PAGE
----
Wabanaki Essentials: Tools for Life and Home
July 22 @ 9:30 am - 12:30 pm
Long before products manufactured from metals, plastics, or synthetics were widely available, essential daily tools like pots, baskets, bowls, and utensils were handmade from elements found in nature. In this all-ages class, learn how the Wabanaki made such daily essentials and how these traditions live on, connecting people to earth and to heritage. Learn from Barry Dana (Penobscot) and Lori Dana as they share stories, describing how to know what natural elements are used for what function and where they can be found, as well as the making process, produced by hand without the need for electricity, oil, coal, or metal. To finish class, you’ll learn how to braid traditional bass rope.
Please note this class requires participants to show proof of having received all eligible Covid-19 vaccinations, as recommended for their age by the CDC, in order to participate. Because of the dynamic nature of this situation, we ask that you agree to abide by potential future changes in CMBG’s Covid-19 policy designed to address evolving public health recommendations.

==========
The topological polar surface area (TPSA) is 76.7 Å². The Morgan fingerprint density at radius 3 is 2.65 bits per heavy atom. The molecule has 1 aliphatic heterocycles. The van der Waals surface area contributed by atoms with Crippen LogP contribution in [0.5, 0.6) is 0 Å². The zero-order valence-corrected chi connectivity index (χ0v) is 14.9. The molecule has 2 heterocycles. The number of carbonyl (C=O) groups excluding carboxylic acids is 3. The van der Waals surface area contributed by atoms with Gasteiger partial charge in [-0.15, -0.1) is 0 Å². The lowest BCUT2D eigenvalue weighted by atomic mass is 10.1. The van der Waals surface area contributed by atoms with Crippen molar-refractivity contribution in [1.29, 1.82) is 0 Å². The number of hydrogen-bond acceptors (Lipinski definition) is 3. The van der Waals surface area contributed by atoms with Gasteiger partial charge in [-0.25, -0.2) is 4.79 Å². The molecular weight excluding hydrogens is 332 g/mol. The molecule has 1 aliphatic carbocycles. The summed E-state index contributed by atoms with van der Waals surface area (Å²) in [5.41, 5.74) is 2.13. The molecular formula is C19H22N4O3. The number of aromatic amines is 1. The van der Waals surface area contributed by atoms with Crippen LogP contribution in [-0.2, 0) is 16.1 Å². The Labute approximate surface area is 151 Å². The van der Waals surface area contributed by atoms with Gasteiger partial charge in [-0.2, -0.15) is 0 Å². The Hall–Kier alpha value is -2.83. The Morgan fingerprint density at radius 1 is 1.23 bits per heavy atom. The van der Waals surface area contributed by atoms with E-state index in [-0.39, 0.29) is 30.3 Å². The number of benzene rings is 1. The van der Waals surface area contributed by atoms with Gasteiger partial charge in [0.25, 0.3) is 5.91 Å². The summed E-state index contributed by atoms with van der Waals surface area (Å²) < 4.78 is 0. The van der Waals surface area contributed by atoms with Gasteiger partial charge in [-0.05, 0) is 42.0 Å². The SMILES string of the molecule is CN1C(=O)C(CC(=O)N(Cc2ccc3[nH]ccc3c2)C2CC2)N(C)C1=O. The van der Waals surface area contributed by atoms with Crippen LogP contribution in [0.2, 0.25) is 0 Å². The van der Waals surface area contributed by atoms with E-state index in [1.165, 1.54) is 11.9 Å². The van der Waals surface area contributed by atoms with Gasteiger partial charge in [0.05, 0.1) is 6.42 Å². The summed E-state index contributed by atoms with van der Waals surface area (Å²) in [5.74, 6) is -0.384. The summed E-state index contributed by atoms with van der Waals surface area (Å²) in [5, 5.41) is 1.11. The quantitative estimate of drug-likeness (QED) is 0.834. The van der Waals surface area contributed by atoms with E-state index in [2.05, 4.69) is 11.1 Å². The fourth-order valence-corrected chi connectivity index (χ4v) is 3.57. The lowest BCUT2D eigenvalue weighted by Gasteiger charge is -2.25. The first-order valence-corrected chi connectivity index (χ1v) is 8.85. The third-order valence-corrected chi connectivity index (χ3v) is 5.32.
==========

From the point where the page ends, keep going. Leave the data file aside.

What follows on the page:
Born and raised on Indian Island, Barry Dana’s family traditions are deeply rooted in the Penobscot Nation’s heritage. Barry served as a Penobscot chief in 2000-2004, strongly focused on protecting and improving upon the health of the Penobscot River. Lori and Dana Barry are known for constructing traditional wigwams, birch canoes, and baskets that are displayed and sold throughout Maine. The Dana family honors the traditions of the Wabanaki culture through storytelling, hunting and gathering from the wild, and organically growing food year-round.